I spoke at this Wednesday's NCITE luncheon about Miovision's automated turning movement count system. The luncheon had a technology theme. In addition to my presentation, Sue Zarling with Mn/DOT spoke about accessible pedestrian systems and Jerry Kotzenmacher with Mn/DOT spoke about traffic signal enforcement lights. Both talks were interesting. I'll post about Sue's presentation here and Jerry's presentation next week.
Accessible Pedestrian Systems (APS) are meant to aid the sight impaired in crossing intersections that have traffic signals at them. The pushbuttons have arrows and braille descriptions. They also make a slight beeping sound to help the impaired locate them. The system has a sound detector so the beeping fluctuates based on the ambient noise levels. The beeping stays 5 decibels louder than the ambient noise level. When the walk indication turns on for those with normal eyesight, the APS gives verbal instructions for the crossings. It can also give a loud warning if an emergency vehicle is detected by the signal system.
Mn/DOT has developed a specification for APS. They have a document online to assist agencies in prioritizing which intersections to retrofit first with APS and they have developed a spreadsheet to assist in the programming of the system. Also, a very thorough resource for APS is located on walkinginfo.org.
A few concerns Sue brought up regarding APS:
- It costs money. The components alone cost about $5,700 per intersection, not including labor.
- They can be noisy. They add 5 decibels worth of noise within six to twelve feet of the pushbutton.
- They require additional stub, pushbutton station poles which are prone to being hit by snowplows.
- Each pushbutton is uniquely programmed for its location. If one breaks, it takes a couple of weeks to get a replacement from the manufacturer. This is a big maintenance issue.
- You need someone who can read braille to make sure the pushbutton braille is correct.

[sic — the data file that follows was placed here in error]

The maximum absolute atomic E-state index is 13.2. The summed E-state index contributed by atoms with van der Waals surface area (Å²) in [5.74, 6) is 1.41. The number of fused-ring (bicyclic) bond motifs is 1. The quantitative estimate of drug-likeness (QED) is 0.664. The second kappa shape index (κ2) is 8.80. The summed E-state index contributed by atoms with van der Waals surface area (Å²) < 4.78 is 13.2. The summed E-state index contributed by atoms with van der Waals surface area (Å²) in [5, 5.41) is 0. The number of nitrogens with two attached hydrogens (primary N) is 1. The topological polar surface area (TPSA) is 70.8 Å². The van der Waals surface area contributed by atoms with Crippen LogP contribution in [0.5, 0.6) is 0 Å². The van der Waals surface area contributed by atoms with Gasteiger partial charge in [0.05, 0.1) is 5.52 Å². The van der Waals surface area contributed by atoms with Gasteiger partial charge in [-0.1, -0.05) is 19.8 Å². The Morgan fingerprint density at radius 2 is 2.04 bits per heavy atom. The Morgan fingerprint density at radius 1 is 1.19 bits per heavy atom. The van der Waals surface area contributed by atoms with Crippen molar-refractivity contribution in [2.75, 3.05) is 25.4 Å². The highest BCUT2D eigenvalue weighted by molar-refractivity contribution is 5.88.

There are conflicting judgments and legislation floating around. In Mn/DOT's opinion, there isn't clear guidance for when APS must be installed. The State of Maryland and the City of San Francisco have both agreed to install APS through court settlements. There are many open cases throughout the country, including in Minnesota, pushing for the installation of APS. The United States Access Board has published draft guidelines that state APS systems shall be installed whenever new pushbuttons are being installed with a traffic signal.
Mn/DOT's legal interpretation of all of this information is that each government agency needs to develop a policy for when they will and will not install APS. They are currently drafting a Technical Memorandum to clarify their agency's position and design guidelines. In a nutshell, Sue said they will be installing APS with all new signal systems and they are developing a ranking system based on the NCHRP guidelines for retrofitting their existing signals with APS.
I know of a few intersections in Portland that have the audio feature. The street that is crossed is a five-lane cross section that separates downtown from a riverfront park. I will look closer the next time I am in the area to see if they have braille in addition.
What makes each push button unique? Does the braille have different script that details number of lanes and so forth?
Each push button has the street names in braille. Combining the street name with the directional arrow on the push button makes each one unique. Mn/DOT doesn’t do this, but you can go so far as to have a detailed map of the intersection imprinted on each push button.